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A Journey to Social Work: the connection between mental health and poverty

By Ashley Trice.

Ms. Trice is a Licensed Clinical Social Worker (LCSW) who has has a private practice working with adolescents and adults in Durham, North Carolina.  She obtained her Masters in Social Work from the University of North Carolina at Chapel Hill. After graduate school and earning her LCSW, she worked in community mental health in Durham, NC for 7 years prior to starting a private practice.  She graduated from Washington and Lee in 2005 with a Bachelor of Arts in Sociology and Anthropology.

"The relationship between mental health and poverty is dynamic and I certainly don’t have an answer to eliminating poverty or achieving mental health for all." writes Trice, who is in private practice in Durham, N.C.

“The relationship between mental health and poverty is dynamic and I certainly don’t have an answer to eliminating poverty or achieving mental health for all.” writes Trice, who is in private practice in Durham, N.C.

One of the first assignments I received as a social worker was a family of four that included two developmentally delayed parents, one of whom also had a psychotic disorder, and two boys ages 13 and 14. The boys had issues with adjustment and struggled to take care of basic household chores, and had some anxiety and depression fitting with their current experience. When I started working with the 14 year old, he was very hesitant to trust me, and our visits were brief. Slowly, he opened up to me and shared with me things that he has never told anyone. We talked about his hopes for the future and his desire to go to college. He would be the first in his family to go to school. Over the years, the family had difficulty paying rent, rarely had enough food in the home, and struggled to get the kids to school due to transportation issues. Child protective services was involved with the family for years. At one point, both boys were removed from the home and placed with a family member. Last year, the older child graduated from high school. By the time he graduated, I had the school calling me if he missed a class, if he was behind in something, or if they were worried about his mental health. As he walked across the stage, his family and I stood and cheered. After the ceremony he asked if I cried. Today he is in college, working and on track to graduate on time.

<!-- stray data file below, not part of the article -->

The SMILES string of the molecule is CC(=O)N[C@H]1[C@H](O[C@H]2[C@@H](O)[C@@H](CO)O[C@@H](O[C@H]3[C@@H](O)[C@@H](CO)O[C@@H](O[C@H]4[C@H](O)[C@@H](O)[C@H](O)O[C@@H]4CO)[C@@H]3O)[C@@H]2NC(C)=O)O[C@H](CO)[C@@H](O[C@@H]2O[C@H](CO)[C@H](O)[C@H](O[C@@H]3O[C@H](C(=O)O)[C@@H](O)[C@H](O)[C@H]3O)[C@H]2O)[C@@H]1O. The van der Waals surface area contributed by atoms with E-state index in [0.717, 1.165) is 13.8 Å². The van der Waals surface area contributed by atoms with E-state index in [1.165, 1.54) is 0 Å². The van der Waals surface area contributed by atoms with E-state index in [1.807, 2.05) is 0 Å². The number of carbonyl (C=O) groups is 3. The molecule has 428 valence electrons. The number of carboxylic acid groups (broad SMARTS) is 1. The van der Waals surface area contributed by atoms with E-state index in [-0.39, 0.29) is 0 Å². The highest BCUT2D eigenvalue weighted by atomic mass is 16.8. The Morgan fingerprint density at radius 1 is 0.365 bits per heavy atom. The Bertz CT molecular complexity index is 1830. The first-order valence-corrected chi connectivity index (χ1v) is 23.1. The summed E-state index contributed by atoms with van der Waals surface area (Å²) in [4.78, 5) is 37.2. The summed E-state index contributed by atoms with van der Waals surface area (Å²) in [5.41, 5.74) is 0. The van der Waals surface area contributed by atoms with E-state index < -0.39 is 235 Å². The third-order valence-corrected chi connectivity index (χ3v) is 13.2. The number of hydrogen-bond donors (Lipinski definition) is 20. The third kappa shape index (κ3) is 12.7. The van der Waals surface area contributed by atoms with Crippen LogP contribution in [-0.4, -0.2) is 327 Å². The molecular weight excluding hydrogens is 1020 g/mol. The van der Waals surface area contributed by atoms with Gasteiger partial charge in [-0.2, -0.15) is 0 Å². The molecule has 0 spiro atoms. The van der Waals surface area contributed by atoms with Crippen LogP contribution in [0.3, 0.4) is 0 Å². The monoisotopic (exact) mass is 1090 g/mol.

People often ask me what prompted me to be a social worker. My answer every time is the Shepherd Poverty program. I took the intro class my sophomore year at Washington and Lee. The next summer I did my internship at N Street Village in Washington, DC. N Street is a homeless shelter that provides overnight and day services for women in DC. I worked as a day center assistant and helped with meals and built relationships with the women who came in during the day. That summer I built amazing friendships with some of the women at the shelter, as well as some of my fellow Shepherd Interns. I watched women have breaks in reality and witnessed paranoia make them unable to make decisions, eat, or feel safe in their own bodies. At N Street, I saw a lot of schizophrenia, psychotic disorders, and substance abuse. It was at N Street where I began to think more critically about the connection between poverty and mental health.